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International Internet Magazine. Baltic States news & analytics Sunday, 24.06.2018, 19:15

Edward Lucas: lambs and lions in Poland and Lithuania

BC, Vilnius, 31.05.2012.Print version
Edward Lucas, editor of the international section of The Economist, has presented his views on the strained relationship between two European neighbours, Lithuania and Poland.

A glimmer of light is visible in the unhappiest bilateral relationship in the European Union – that between Poland and Lithuania. It comes after Lithuania's President Dalia Grybauskaite, talking to a diaspora audience in Chicago, claimed that her country was one of the "sacrificial lambs" that Poland was offering up in its new friendship with Russia. Given that Polish warplanes are right now defending Lithuanian airspace as part of NATO's air policing rota, that seemed spectacularly ungrateful, quotes Lucas.


The man in the middle is the Organisation for Security and Co-operation in Europe's commissioner for national minorities, Knut Vollebaek. To his credit, he has won the confidence of both sides. Protagonists in the dispute demand total agreement from outsiders; any suggestion that the other side has a case prompts grumpy allegations of bias, says Lucas.


Vollebaek has produced a series of detailed recommendations about the treatment of Lithuanians in Poland and Poles in Lithuania, writes LETA/ELTA.


The recommendations are private. But Poland is already making three unilateral concessions. One is to publicise the scope under existing law for the Lithuanians living in Poland to write their names in official documents using Lithuanian letters. That sounds trivial, but the dispute about orthography has proved poisonous. Lithuania (citing the constitutional protection enjoyed by the Lithuanian language) is unwilling to give its ethnic-Polish citizens full rights to use Polish letters in official documents.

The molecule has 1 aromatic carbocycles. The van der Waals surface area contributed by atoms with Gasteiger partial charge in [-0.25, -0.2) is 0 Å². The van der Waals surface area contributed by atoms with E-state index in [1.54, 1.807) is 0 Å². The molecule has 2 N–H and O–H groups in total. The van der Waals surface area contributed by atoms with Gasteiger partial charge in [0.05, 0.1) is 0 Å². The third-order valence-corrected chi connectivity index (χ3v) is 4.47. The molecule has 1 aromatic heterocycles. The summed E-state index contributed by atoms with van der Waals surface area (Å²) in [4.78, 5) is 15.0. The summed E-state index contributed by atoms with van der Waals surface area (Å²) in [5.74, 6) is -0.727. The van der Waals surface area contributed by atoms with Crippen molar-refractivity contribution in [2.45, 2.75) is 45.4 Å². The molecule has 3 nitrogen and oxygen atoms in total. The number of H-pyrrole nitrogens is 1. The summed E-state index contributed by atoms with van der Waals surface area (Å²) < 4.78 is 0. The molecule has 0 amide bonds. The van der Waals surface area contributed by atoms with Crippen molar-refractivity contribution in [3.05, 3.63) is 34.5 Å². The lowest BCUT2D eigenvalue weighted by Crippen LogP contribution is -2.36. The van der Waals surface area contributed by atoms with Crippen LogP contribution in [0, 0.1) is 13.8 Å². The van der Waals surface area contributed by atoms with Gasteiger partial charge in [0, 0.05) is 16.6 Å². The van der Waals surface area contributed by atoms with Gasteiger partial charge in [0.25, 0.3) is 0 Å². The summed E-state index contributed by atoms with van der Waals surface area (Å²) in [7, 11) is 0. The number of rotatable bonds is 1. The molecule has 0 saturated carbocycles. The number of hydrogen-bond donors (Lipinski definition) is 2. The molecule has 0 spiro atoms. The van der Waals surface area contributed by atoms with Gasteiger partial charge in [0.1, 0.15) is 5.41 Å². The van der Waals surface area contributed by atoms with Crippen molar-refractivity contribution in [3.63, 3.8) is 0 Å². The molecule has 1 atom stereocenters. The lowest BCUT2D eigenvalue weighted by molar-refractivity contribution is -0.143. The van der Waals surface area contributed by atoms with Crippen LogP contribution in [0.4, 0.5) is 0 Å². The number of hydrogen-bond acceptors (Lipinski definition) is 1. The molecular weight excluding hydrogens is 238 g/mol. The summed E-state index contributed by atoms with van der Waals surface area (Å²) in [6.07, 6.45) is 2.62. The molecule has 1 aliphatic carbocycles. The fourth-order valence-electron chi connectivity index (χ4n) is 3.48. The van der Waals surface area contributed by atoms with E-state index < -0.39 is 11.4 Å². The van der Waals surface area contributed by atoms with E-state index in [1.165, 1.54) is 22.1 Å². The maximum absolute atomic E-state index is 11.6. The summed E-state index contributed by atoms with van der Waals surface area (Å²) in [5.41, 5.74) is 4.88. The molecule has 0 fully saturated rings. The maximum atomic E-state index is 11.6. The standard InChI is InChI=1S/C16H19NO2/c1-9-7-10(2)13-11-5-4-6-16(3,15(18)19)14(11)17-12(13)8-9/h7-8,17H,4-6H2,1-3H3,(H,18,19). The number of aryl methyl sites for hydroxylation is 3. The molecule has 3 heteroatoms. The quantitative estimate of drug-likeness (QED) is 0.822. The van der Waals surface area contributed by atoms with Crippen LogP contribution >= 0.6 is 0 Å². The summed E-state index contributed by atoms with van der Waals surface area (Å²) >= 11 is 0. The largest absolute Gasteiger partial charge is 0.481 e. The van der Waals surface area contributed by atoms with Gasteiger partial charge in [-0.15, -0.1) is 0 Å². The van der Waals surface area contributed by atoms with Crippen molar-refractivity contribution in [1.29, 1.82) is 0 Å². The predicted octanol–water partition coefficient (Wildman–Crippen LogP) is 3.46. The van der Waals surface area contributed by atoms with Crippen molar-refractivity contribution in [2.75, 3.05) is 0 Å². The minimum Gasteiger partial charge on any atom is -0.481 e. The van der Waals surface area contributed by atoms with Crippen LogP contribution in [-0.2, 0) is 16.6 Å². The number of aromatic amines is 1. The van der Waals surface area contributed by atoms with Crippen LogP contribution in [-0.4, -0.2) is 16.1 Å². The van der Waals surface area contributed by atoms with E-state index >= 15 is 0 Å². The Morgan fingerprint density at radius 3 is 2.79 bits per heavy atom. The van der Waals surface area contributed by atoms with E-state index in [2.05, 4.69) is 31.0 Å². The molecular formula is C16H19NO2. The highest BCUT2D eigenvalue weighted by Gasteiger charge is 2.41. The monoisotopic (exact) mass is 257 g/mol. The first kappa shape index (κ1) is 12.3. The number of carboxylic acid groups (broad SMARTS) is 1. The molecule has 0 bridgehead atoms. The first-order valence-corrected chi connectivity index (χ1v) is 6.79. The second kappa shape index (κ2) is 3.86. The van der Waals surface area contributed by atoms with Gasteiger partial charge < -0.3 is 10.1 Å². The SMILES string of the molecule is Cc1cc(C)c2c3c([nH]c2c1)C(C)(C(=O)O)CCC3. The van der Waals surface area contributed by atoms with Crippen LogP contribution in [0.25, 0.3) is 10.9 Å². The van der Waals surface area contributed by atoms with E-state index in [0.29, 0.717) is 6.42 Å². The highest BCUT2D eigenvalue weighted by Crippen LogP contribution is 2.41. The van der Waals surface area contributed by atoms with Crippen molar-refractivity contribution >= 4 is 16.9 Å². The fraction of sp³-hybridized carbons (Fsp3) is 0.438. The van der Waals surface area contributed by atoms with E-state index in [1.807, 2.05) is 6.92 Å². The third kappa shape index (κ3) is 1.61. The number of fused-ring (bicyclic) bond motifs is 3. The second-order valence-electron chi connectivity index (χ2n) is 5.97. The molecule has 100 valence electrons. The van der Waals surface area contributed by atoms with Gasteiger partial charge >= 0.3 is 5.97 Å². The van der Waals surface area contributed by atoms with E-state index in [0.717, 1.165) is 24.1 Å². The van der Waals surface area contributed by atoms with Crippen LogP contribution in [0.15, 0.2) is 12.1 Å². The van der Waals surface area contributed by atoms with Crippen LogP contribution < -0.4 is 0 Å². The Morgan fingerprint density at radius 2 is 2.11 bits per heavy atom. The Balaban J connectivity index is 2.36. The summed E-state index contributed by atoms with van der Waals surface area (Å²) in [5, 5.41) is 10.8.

According to Lucas, A second is to lower the cut-off point at which a minority gets special legal status, from 20 percent to below 18 percent (this would allow the Lithuanians in the region of north-eastern Poland, where they mostly live, to qualify). A third is to re-jig the rules for the Karta Polaka (Pole's Card). This is a document that gives ethnic Poles living in the former Soviet Union some privileges, chiefly travel rights to Poland. Worried that its Polish minority, which makes up around 8 percent of the population, might be a fifth column, Lithuania finds that offensive and even sinister, Lucas says in his article.


For its part, Lithuania has backed down a bit too. It has postponed some proposed changes to the education system. These aimed to teach subjects such as history and geography in Lithuanian in the schools that so far have taught almost all subjects in Polish.


Plenty of other positive steps are possible too, says Lucas. He hints that Poland could make it clear that it is not trying to influence the result of Lithuania's parliamentary elections this autumn. And Lithuania's government could adopt the European convention on regional and minority languages, said.

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